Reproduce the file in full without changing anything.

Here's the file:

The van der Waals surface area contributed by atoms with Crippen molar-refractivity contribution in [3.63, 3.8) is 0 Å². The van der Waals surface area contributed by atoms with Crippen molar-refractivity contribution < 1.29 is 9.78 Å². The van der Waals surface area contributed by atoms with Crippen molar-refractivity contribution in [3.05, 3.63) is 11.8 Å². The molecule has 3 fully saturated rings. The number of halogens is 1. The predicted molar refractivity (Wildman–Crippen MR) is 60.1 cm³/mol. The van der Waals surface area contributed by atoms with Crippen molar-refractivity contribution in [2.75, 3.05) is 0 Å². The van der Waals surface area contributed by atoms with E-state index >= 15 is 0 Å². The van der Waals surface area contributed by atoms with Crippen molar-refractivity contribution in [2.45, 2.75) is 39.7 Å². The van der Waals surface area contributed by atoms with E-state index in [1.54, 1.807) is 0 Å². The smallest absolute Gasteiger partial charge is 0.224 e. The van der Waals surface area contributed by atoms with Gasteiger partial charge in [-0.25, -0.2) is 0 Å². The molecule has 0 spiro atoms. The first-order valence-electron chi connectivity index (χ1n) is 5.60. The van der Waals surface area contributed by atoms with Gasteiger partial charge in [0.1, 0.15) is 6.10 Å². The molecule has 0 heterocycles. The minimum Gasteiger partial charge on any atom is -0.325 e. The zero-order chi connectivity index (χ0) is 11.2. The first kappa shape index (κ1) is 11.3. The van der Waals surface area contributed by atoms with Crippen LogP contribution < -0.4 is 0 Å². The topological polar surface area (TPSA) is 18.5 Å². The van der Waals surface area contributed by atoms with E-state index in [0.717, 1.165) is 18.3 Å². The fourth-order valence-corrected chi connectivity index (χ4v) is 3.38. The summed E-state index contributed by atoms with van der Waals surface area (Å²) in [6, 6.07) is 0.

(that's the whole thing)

The van der Waals surface area contributed by atoms with Crippen molar-refractivity contribution in [3.63, 3.8) is 0 Å². The van der Waals surface area contributed by atoms with Crippen molar-refractivity contribution < 1.29 is 9.78 Å². The van der Waals surface area contributed by atoms with Crippen molar-refractivity contribution in [3.05, 3.63) is 11.8 Å². The molecule has 3 fully saturated rings. The number of halogens is 1. The predicted molar refractivity (Wildman–Crippen MR) is 60.1 cm³/mol. The van der Waals surface area contributed by atoms with Crippen molar-refractivity contribution in [2.75, 3.05) is 0 Å². The van der Waals surface area contributed by atoms with E-state index >= 15 is 0 Å². The van der Waals surface area contributed by atoms with Crippen molar-refractivity contribution in [2.45, 2.75) is 39.7 Å². The van der Waals surface area contributed by atoms with E-state index in [1.54, 1.807) is 0 Å². The smallest absolute Gasteiger partial charge is 0.224 e. The van der Waals surface area contributed by atoms with Gasteiger partial charge in [-0.25, -0.2) is 0 Å². The molecule has 0 spiro atoms. The first-order valence-electron chi connectivity index (χ1n) is 5.60. The van der Waals surface area contributed by atoms with Gasteiger partial charge in [0.1, 0.15) is 6.10 Å². The molecule has 0 heterocycles. The minimum Gasteiger partial charge on any atom is -0.325 e. The zero-order chi connectivity index (χ0) is 11.2. The first kappa shape index (κ1) is 11.3. The van der Waals surface area contributed by atoms with Crippen LogP contribution < -0.4 is 0 Å². The topological polar surface area (TPSA) is 18.5 Å². The van der Waals surface area contributed by atoms with E-state index in [0.717, 1.165) is 18.3 Å². The fourth-order valence-corrected chi connectivity index (χ4v) is 3.38. The summed E-state index contributed by atoms with van der Waals surface area (Å²) in [6, 6.07) is 0.